"The most important thing is when the people feel it, that's what keeps me playing this crazy music," says bandleader Mario Grillo by telephone from New York. "If people don't feel the music, there isn't any point in playing it."
The Machito Orchestra, Diblo Dibala, Hamid Baroudi, Ulali and Mai Moua perform in the sixth annual Concert of Colors Sunday at Chene Park on the Detroit River.
Grillo, the son of Frank "Machito" Grillo and nephew of Mario Bauza, is keeper of the flame for the original Latin fusion music to sweep across America. It was in the late 1930s that the Cubans -- Machito, Bauza and arranger Alberto Iznaga -- had the dream to wed the rhythms of their homeland with the horn arrangements of the New York swing orchestras they worked in.
The visionary result led to a national cha-cha craze and an enduring stream of American pop culture. Even today, mainstream jazz musicians turn to the polyrhythmic challenge of the tropical stew after having mastered the straight-ahead beats of the traditional idiom.
"It's like Dizzy Gillespie and Charlie Parker were captivated," says Grillo. "A new generation of people like David Sanchez, Courtney Pine, Roy Hargrove and Wynton Marsalis are attracted to it in a big way. It's appealing because the Cuban rhythm is the root of it all."
In contrast to Machito's big band music, the soukous of Zairian guitarist Diblo Dibala and his band Matchatcha is like African acupuncture. The sharp, stinging notes from Dibala's guitar seem to prick the body with needlelike precision until the listener is forced to jump onto the dance floor in reaction to the music. It can be a healing experience and Dibala, in Africa a guitar superstar on par with Jimi Hendrix, is the doctor.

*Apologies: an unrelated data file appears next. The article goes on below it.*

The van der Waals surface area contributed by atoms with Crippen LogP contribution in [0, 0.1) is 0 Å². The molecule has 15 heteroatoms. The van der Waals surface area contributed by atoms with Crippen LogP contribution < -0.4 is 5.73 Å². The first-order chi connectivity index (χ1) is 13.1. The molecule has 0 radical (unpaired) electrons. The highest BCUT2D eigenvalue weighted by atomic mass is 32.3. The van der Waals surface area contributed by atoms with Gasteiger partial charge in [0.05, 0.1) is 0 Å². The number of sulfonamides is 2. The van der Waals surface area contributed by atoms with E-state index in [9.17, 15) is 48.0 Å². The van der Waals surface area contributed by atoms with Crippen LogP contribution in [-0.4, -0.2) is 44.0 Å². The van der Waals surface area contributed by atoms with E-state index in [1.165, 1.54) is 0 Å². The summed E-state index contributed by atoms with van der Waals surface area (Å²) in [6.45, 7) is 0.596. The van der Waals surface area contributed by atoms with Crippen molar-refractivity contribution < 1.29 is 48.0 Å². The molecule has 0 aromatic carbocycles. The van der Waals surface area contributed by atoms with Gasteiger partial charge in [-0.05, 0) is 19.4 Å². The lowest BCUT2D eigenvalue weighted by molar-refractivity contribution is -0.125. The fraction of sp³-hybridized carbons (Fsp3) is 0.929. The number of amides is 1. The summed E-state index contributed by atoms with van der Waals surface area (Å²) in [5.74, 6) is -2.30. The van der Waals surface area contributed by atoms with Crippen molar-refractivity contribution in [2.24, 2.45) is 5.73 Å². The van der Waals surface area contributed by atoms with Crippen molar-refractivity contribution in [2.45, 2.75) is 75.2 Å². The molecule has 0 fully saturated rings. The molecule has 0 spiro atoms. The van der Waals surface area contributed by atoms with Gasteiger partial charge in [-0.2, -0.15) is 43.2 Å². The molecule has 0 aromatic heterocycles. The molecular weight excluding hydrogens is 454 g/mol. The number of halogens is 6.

"Matchatcha is like when they put something on you and you start itching your body," says Dibala in materials circulated by his management. "And the music is going to make you itch like that."
While soukous, a popular West African style using electric guitars, and horn-heavy Latin jazz seem like disparate musics, they are united at their root: Afro-Cuban rhythm. For New Yorkers, it was the Cuban and Puerto Rican immigrants who brought their music with them while searching for a better life. The Afro-Cuban invasion of Africa started about the same time; Cuban sailors brought their music with them and the Africans felt a kindred spirit there. In fact, the Cuban rhythms were based on African rhythms and, in some cases, were more traditional than the contemporary African sounds. As in America, the Cuban sound spread across the African continent like wildfire.
"It's an absolute full circle," says Grillo. "I can take a drum and still be able to communicate, even though I don't speak the language. I've been in Africa a few times and I see exactly where our stuff came from."
These days the Cuban beat doesn't sound so exotic to American ears. The conga, bongos and timbales have become standard in our culture. It's not just that pop acts such as Gloria Estefan or Kid Creole and the Coconuts traffic in the Caribbean heat; the multi-percussion chatter is found on radio and TV commercials selling everything from cars to hamburgers.
"Now more so than ever, the integration is complete," says Grillo. "People are now exposed to it on a daily basis."
Unfortunately, that often means the rhythm is mixed down into a pabulum with no physical force -- something in the background of lowest-common-denominator music. But there is a saving grace. Bands like the Machito Orchestra and Machatcha play the music with a visceral dedication.
Yes, there was a time when Afro-Cuban music drew a shiver of excitement up young people's backs. When they danced the mambo on rubbery legs on hot summer nights. When lovers cooed and sighed with a Spanish accent.
That time is now. Larry Gabriel is a writer, musician and former Metro Times editor. Send comments to firstname.lastname@example.org